Mann, Douglas Fenton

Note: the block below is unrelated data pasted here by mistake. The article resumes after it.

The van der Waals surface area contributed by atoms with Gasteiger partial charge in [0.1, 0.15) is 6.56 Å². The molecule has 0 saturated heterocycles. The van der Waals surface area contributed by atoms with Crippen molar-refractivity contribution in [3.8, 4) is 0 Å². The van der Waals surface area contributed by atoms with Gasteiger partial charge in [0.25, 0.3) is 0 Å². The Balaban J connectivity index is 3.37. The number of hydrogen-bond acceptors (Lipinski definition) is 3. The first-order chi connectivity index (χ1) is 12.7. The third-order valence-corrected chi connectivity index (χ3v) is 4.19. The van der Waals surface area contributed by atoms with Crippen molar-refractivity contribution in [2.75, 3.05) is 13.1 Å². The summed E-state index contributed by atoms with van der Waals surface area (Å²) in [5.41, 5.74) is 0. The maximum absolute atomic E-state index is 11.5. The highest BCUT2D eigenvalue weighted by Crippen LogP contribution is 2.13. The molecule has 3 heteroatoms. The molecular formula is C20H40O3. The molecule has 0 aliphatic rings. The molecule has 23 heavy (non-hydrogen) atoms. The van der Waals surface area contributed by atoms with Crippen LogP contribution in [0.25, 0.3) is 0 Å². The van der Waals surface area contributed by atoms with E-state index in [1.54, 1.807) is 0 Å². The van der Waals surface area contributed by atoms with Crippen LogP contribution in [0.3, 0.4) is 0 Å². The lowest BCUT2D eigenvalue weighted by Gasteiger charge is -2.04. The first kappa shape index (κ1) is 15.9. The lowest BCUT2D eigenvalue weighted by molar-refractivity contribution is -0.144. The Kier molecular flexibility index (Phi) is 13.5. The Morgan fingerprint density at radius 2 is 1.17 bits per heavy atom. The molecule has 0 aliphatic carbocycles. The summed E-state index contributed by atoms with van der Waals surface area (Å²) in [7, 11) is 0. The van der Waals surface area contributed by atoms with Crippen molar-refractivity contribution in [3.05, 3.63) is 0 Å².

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This dissertation explores the relationship between material culture and the development of Creole identity in the eighteenth-century urban slave society of Kingston, Jamaica. Although economic and social historians of the British West Indies in this period have focused on the export of major crops such as sugar, they have devoted little attention to the construction of social and cultural identity. From Kingston’s colonial architecture and urban design, to the interior of homes, white residents displayed their cultural attachments, social prominence, and racial superiority. But slaves also engaged in material acquisition. Through the clothing many domestic slaves were able to obtain from their masters, through purchase, or through other means, slaves blurred the racial lines that divided Kingston society. This study also examines Kingston’s white women who were often caricatured as indolent and attached to excessive material consumption in contemporary sources. However, this portrayal is not accurate. Kingston’s white women, by virtue of their prudent and economical management of domestic consumption and effective oversight of their domestic staff of slaves, carved out for themselves an arena of agency that historians have overlooked. By considering the material culture of Kingston and the circulation of goods within the complex social, racial, and cultural matrix that made up its urban landscape, this project illuminates how material objects acquired social meaning and helped fashion a Creole identity.